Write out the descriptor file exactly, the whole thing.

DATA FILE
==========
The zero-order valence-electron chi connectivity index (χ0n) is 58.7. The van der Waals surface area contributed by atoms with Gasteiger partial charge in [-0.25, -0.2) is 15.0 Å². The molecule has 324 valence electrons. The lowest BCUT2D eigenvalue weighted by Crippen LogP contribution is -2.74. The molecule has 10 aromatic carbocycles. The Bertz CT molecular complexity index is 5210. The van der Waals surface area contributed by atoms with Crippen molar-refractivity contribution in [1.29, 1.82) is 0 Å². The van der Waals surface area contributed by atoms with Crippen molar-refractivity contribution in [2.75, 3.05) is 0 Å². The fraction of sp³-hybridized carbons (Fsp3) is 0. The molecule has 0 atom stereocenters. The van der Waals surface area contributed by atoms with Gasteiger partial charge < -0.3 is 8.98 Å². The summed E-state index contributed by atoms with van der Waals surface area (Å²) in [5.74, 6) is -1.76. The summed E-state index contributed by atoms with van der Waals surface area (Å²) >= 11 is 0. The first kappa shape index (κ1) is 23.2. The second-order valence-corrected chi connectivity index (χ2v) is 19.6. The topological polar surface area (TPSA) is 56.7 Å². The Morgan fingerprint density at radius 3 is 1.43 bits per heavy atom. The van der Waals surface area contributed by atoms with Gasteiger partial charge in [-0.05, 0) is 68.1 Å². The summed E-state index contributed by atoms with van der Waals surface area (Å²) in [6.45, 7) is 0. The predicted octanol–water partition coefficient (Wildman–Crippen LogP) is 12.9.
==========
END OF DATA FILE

The zero-order valence-electron chi connectivity index (χ0n) is 58.7. The van der Waals surface area contributed by atoms with Gasteiger partial charge in [-0.25, -0.2) is 15.0 Å². The molecule has 324 valence electrons. The lowest BCUT2D eigenvalue weighted by Crippen LogP contribution is -2.74. The molecule has 10 aromatic carbocycles. The Bertz CT molecular complexity index is 5210. The van der Waals surface area contributed by atoms with Crippen molar-refractivity contribution in [1.29, 1.82) is 0 Å². The van der Waals surface area contributed by atoms with Crippen molar-refractivity contribution in [2.75, 3.05) is 0 Å². The fraction of sp³-hybridized carbons (Fsp3) is 0. The molecule has 0 atom stereocenters. The van der Waals surface area contributed by atoms with Gasteiger partial charge < -0.3 is 8.98 Å². The summed E-state index contributed by atoms with van der Waals surface area (Å²) in [5.74, 6) is -1.76. The summed E-state index contributed by atoms with van der Waals surface area (Å²) >= 11 is 0. The first kappa shape index (κ1) is 23.2. The second-order valence-corrected chi connectivity index (χ2v) is 19.6. The topological polar surface area (TPSA) is 56.7 Å². The Morgan fingerprint density at radius 3 is 1.43 bits per heavy atom. The van der Waals surface area contributed by atoms with Gasteiger partial charge in [-0.05, 0) is 68.1 Å². The summed E-state index contributed by atoms with van der Waals surface area (Å²) in [6.45, 7) is 0. The predicted octanol–water partition coefficient (Wildman–Crippen LogP) is 12.9.